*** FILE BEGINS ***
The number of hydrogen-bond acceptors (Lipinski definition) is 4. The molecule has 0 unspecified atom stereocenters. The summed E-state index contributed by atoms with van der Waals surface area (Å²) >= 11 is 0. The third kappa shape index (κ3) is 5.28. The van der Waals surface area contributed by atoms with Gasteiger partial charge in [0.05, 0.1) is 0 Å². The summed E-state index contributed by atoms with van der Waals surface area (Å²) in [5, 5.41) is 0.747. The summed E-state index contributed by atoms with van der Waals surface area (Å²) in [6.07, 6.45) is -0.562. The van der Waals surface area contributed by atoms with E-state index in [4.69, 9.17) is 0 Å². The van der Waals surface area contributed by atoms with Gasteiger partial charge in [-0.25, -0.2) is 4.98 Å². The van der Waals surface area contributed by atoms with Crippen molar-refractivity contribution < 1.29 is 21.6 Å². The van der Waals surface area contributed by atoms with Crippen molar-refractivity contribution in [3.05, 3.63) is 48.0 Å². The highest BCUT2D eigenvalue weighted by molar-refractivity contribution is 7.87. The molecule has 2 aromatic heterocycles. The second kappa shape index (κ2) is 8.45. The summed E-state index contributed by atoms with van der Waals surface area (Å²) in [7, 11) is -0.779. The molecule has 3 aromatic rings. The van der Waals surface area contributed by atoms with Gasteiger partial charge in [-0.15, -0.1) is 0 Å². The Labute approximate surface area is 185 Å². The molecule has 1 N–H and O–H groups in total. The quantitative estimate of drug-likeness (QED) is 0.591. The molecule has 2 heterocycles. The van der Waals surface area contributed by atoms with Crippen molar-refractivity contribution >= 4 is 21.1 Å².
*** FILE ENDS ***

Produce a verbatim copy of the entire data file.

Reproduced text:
The number of hydrogen-bond acceptors (Lipinski definition) is 4. The molecule has 0 unspecified atom stereocenters. The summed E-state index contributed by atoms with van der Waals surface area (Å²) >= 11 is 0. The third kappa shape index (κ3) is 5.28. The van der Waals surface area contributed by atoms with Gasteiger partial charge in [0.05, 0.1) is 0 Å². The summed E-state index contributed by atoms with van der Waals surface area (Å²) in [5, 5.41) is 0.747. The summed E-state index contributed by atoms with van der Waals surface area (Å²) in [6.07, 6.45) is -0.562. The van der Waals surface area contributed by atoms with E-state index in [4.69, 9.17) is 0 Å². The van der Waals surface area contributed by atoms with Gasteiger partial charge in [-0.25, -0.2) is 4.98 Å². The van der Waals surface area contributed by atoms with Crippen molar-refractivity contribution < 1.29 is 21.6 Å². The van der Waals surface area contributed by atoms with Crippen molar-refractivity contribution in [3.05, 3.63) is 48.0 Å². The highest BCUT2D eigenvalue weighted by molar-refractivity contribution is 7.87. The molecule has 2 aromatic heterocycles. The second kappa shape index (κ2) is 8.45. The summed E-state index contributed by atoms with van der Waals surface area (Å²) in [7, 11) is -0.779. The molecule has 3 aromatic rings. The van der Waals surface area contributed by atoms with Gasteiger partial charge in [-0.15, -0.1) is 0 Å². The Labute approximate surface area is 185 Å². The molecule has 1 N–H and O–H groups in total. The quantitative estimate of drug-likeness (QED) is 0.591. The molecule has 2 heterocycles. The van der Waals surface area contributed by atoms with Crippen molar-refractivity contribution >= 4 is 21.1 Å².